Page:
From an early age, fairy tales enter our lives and shape our view of the world. The classics like “Cinderella,” “Rapunzel” and “Beauty and the Beast” help to build literacy and expand our imagination. But young children aren’t the only…
Radke ’73 charts success with Leonardo exhibition, recent discoveries
Leonardo da Vinci was many things—painter, designer, draftsman, engineer, architect and scientist—but his work as a sculptor has been largely forgotten. Gary Radke ’73, Dean’s Professor of the Humanities in SU’s College of Arts and Sciences, set about rectifying this gap with recent exhibitions at the High Museum of Art in Atlanta and the J. Paul Getty Museum in Los Angeles. “Part of the challenge is that Leonardo created a small number of sculptures, only a few of which have survived,” he says. “Furthermore, many scholars take Leonardo at his word when he wrote that painting, rather than sculpture, was the superior art form.”
Any doubts about Leonardo’s respect for sculpture were laid to rest with Radke’s collection of rare Leonardo drawings and sketches (used primarily for drafting study and planning purposes) and of sculptural masterpieces by Renaissance contemporaries. “I don’t think any of us anticipated the success of these exhibitions. People poured in at both places,” says Radke, who served as guest curator of the High Museum show and as curatorial consultant of the Getty’s show.
Case in point: the Getty set an attendance record, drawing more than 265,190 visitors in three months. Julian Brooks, the Getty’s associate curator of drawings and co-curator, with Anne-Lise Desmas, of the Leonardo show, estimates that 20,000 people a week—about 5,000 more than average—came through the museum’s doors. “Leonardo really transformed the art of draftsmanship, says Brooks. “He was the first person to use a piece of paper as a thinking pad, as something to visualize a figure in lots of different dimensions.” The Atlanta and Los Angeles exhibitions were enhanced by Radke’s proposal that a relief, previously thought to be the work of the artist’s teacher, may have been created by Leonardo himself. “Leonardo, Gary and the Getty are a potent cocktail,” says Brooks.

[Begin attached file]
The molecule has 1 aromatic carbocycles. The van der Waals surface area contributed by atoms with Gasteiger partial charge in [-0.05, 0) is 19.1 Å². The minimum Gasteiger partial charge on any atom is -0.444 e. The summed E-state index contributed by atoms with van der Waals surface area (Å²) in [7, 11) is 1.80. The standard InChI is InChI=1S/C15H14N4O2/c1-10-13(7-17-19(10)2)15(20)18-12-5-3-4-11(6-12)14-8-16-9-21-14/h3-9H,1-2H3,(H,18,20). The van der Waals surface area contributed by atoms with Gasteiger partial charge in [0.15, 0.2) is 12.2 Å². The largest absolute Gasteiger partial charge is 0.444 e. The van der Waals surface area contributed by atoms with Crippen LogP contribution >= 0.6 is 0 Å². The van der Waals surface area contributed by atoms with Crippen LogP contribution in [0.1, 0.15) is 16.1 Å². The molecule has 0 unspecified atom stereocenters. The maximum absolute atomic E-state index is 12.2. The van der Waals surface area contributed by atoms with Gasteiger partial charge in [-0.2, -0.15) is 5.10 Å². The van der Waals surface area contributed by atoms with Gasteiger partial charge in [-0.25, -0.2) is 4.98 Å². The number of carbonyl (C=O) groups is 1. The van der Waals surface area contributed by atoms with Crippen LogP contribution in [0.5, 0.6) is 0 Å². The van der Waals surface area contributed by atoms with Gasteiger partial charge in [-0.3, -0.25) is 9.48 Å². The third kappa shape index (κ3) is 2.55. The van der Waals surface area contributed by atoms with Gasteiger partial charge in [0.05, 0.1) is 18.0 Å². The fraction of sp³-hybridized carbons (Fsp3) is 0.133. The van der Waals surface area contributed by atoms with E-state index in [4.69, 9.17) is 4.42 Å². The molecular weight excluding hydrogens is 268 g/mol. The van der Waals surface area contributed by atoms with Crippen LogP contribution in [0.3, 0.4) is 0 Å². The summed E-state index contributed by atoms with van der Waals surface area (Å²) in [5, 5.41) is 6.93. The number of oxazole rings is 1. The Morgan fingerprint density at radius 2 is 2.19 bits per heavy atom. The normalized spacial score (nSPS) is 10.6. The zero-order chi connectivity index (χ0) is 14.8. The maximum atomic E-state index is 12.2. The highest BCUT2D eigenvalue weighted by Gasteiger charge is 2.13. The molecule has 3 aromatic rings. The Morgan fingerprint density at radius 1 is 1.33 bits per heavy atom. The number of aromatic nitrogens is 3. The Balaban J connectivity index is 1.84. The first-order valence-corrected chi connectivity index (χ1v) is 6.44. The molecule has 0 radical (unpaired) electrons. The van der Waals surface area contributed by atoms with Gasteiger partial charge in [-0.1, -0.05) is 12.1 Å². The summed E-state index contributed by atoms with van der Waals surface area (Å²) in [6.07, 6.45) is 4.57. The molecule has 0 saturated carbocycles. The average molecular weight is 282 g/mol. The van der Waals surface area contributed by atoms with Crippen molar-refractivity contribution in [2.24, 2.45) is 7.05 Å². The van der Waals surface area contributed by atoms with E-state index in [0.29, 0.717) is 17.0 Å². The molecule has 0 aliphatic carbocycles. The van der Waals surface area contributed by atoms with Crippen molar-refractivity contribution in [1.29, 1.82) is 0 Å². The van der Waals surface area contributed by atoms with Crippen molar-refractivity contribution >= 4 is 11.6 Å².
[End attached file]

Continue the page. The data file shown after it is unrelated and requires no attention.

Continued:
Radke, who has been honored for his teaching excellence as a Meredith Professor, is as busy as ever in the classroom and out. In October, he delivers the Walter W. S. Cook Lecture at New York University, shedding new light on the 15th-century renovation of the convent of Santa Croce alla Giudecca in Venice. “For almost 10 years, I’ve been studying the day-to-day life of these nuns and how they interacted with architects and builders,” Radke says. “In the process, I have uncovered some of the earliest architectural plans of the entire Venetian Renaissance and have learned surprising details about nuns’ kitchens, choir stalls and even their toilettes.”
Radke is also leading a newly expanded senior seminar, “Doing Art History: Research and Professional Practices.” The course provides professional opportunities for art history majors to write catalog entries and gallery reviews, and includes a weekend immersion experience in New York City, established by Alan Mirken, in memory of his late wife, Barbara ’51, an Arts and Sciences alumna. “This fall, we will focus on [American sculptor] James Earle Fraser, many of whose papers and works are housed on campus,” he says. “We’re expanding the seminar on an experimental basis, but I have a good feeling about it.”